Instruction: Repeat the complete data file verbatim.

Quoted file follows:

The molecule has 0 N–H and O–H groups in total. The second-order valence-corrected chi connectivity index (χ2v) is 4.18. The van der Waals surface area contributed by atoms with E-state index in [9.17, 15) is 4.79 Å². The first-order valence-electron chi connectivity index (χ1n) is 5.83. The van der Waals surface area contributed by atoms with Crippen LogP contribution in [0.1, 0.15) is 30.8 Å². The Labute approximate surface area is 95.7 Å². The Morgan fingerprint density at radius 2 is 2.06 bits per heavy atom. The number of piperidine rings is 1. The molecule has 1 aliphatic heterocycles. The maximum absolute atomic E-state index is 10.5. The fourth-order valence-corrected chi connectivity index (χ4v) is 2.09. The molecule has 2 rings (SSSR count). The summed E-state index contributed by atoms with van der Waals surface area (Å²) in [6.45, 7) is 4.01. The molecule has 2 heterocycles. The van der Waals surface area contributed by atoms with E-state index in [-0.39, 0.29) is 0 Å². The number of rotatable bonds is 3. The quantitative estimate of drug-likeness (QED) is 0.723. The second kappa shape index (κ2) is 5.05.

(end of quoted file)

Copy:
The molecule has 0 N–H and O–H groups in total. The second-order valence-corrected chi connectivity index (χ2v) is 4.18. The van der Waals surface area contributed by atoms with E-state index in [9.17, 15) is 4.79 Å². The first-order valence-electron chi connectivity index (χ1n) is 5.83. The van der Waals surface area contributed by atoms with Crippen LogP contribution in [0.1, 0.15) is 30.8 Å². The Labute approximate surface area is 95.7 Å². The Morgan fingerprint density at radius 2 is 2.06 bits per heavy atom. The number of piperidine rings is 1. The molecule has 1 aliphatic heterocycles. The maximum absolute atomic E-state index is 10.5. The fourth-order valence-corrected chi connectivity index (χ4v) is 2.09. The molecule has 2 rings (SSSR count). The summed E-state index contributed by atoms with van der Waals surface area (Å²) in [6.45, 7) is 4.01. The molecule has 2 heterocycles. The van der Waals surface area contributed by atoms with E-state index in [-0.39, 0.29) is 0 Å². The number of rotatable bonds is 3. The quantitative estimate of drug-likeness (QED) is 0.723. The second kappa shape index (κ2) is 5.05.